|Members of the Coast Guard Auxiliary help staff the Hurricane Katrina response center in St. Louis. Staff members from New Orleans flew to St. Louis to set up a command post the day before the hurricane made landfall.|
The commander relates that after Hurricane Katrina hit, the Coast Guard network no longer existed in its previous state. “All of the little stations and Aid to Navigation units that do all the buoys and stations and the sectors at least in the
“But we did have the Nextels; we did have e-mail from the Internet and personal accounts that we had already set up; and it wasn’t long before we were networked. I’d say it was hours after the hurricane that the IMAT was working here. And we had other units working for us. ESD Corpus Christi would log in remotely and set up the standard network accounts. They were able to use broadband from the hotel with a token to access this Coast Guard network and set up accounts for themselves. They could get Coast Guard message traffic and do their situation reports and use some of the applications they use for search and rescue and command and control down throughout the Coast Guard units,” Cmdr. Johnston explains.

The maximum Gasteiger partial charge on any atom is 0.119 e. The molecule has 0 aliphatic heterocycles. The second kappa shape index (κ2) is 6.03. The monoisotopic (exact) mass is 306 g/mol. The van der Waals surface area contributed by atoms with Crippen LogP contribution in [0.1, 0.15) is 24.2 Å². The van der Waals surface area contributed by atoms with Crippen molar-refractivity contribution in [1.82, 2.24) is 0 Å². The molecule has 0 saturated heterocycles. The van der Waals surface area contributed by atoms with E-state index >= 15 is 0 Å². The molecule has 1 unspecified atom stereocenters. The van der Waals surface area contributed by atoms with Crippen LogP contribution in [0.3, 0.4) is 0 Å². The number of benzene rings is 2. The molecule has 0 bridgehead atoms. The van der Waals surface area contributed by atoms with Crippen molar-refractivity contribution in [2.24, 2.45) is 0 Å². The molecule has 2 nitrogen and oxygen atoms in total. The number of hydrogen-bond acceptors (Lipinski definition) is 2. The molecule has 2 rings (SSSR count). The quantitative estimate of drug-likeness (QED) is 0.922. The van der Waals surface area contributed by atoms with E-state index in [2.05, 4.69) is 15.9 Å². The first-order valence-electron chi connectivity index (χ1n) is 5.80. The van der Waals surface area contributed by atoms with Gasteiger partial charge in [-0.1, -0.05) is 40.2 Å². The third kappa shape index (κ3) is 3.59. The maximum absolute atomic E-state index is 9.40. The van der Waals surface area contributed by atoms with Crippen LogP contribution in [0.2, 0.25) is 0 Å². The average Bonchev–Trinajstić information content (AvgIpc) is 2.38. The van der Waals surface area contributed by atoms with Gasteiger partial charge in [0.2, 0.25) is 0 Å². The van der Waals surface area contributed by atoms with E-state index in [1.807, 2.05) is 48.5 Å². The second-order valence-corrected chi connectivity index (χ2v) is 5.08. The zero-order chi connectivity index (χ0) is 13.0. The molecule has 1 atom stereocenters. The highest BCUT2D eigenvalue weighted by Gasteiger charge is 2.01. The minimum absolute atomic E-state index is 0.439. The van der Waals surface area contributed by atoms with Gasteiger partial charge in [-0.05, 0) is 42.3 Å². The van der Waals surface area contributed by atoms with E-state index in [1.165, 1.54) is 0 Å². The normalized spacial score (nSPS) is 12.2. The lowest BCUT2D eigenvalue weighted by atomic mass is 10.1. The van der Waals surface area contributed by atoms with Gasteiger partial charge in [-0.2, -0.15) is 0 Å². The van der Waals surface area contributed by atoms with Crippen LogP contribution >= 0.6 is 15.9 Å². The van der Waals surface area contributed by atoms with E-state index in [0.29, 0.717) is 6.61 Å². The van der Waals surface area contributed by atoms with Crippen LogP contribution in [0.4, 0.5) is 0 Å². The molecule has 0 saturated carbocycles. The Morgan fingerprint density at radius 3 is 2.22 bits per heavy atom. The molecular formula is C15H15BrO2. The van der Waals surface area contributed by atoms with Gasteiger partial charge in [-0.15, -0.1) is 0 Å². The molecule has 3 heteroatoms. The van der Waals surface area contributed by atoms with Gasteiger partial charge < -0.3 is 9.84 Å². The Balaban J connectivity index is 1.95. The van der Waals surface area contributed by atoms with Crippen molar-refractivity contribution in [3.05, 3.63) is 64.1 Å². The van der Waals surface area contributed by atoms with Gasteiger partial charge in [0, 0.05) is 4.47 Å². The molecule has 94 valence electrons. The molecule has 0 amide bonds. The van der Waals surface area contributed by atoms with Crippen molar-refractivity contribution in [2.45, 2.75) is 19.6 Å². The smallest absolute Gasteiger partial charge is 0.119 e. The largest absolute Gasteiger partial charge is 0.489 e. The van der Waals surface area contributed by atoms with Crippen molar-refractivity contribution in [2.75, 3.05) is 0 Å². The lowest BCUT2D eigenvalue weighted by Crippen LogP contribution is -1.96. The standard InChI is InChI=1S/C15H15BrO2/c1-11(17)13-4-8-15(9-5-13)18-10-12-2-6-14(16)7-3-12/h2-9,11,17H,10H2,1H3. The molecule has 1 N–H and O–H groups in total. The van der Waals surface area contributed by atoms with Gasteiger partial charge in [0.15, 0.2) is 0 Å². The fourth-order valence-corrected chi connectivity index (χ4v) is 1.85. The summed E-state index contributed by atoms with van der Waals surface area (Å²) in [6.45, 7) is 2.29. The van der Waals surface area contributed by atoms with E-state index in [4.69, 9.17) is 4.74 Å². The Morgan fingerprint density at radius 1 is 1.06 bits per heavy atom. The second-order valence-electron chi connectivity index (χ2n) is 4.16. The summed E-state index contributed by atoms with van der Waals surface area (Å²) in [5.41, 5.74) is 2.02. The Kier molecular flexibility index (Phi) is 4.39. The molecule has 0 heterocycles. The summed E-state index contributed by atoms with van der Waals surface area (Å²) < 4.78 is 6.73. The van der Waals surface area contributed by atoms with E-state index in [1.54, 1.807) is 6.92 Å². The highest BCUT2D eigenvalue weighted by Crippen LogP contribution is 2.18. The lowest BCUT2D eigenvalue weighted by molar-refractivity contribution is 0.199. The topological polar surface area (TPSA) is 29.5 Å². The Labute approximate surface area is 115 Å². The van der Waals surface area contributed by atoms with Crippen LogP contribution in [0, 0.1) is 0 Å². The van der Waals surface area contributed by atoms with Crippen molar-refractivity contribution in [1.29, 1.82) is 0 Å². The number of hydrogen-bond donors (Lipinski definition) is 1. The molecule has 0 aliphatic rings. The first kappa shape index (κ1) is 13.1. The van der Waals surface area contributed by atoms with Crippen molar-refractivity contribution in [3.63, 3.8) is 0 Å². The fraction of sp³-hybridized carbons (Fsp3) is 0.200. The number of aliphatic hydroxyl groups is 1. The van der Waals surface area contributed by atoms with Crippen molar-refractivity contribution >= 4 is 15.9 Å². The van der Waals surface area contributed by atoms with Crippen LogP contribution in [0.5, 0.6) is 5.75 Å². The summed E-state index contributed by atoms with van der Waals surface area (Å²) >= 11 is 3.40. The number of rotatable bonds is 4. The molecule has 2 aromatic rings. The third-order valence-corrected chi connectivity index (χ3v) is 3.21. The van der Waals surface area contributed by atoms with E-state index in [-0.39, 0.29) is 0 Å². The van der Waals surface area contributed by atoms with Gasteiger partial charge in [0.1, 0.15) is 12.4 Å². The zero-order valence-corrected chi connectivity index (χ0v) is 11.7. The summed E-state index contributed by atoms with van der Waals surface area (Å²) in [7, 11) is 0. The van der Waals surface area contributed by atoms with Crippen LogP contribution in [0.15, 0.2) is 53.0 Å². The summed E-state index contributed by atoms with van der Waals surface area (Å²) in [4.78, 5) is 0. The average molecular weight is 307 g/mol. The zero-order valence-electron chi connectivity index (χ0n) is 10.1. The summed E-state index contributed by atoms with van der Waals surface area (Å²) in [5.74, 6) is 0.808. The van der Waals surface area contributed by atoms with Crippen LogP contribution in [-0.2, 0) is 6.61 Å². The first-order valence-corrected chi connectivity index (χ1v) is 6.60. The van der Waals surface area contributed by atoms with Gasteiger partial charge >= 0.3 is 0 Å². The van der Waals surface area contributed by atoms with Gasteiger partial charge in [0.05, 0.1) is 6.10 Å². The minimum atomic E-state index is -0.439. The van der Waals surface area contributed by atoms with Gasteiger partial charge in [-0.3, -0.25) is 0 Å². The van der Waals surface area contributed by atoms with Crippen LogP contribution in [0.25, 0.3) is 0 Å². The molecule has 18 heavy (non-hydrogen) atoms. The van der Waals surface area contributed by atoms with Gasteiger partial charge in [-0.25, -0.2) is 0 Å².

In addition to the ESDs, the Coast Guard’s diverse assets came into play. Coast Guard ships with built-in command and control systems were all pre-staged just outside the hurricane area prior to the storm. These ships followed Hurricane Katrina into the area and provided communications, personnel and logistics support using high frequency and very high frequency transmissions.
But the Coast Guard could not have reconnected without the help of industry, Cmdr. Johnston allows. The service’s infrastructure is built around commercial telecommunications systems such as MCI, Bell South and SBC, and the fates favored the Coast Guard in this instance. Shortly before Hurricane Katrina appeared on the horizon as a threat, the ESU had briefed the companies in what the commander calls Coast Guard 101. “We showed them what we did and why we put priority on certain circuits, certain telecommunications lines. It was a real eye-opener for them, and they became very responsive right after the hurricane,” he says.
One example of their responsiveness involved communications high sites, which are the locations of high frequency and very high frequency antennas that are strategically placed throughout the area of responsibility. “I can’t say enough about how quickly they [the contractors] understood what it meant when we said, ‘This high site is down,’ and they were on it. We’re talking turnaround in hours for installing T-1 lines—which you may know normally takes much longer—multiprotocol label switching circuits and lines out to the high sites,” Cmdr. Johnston states.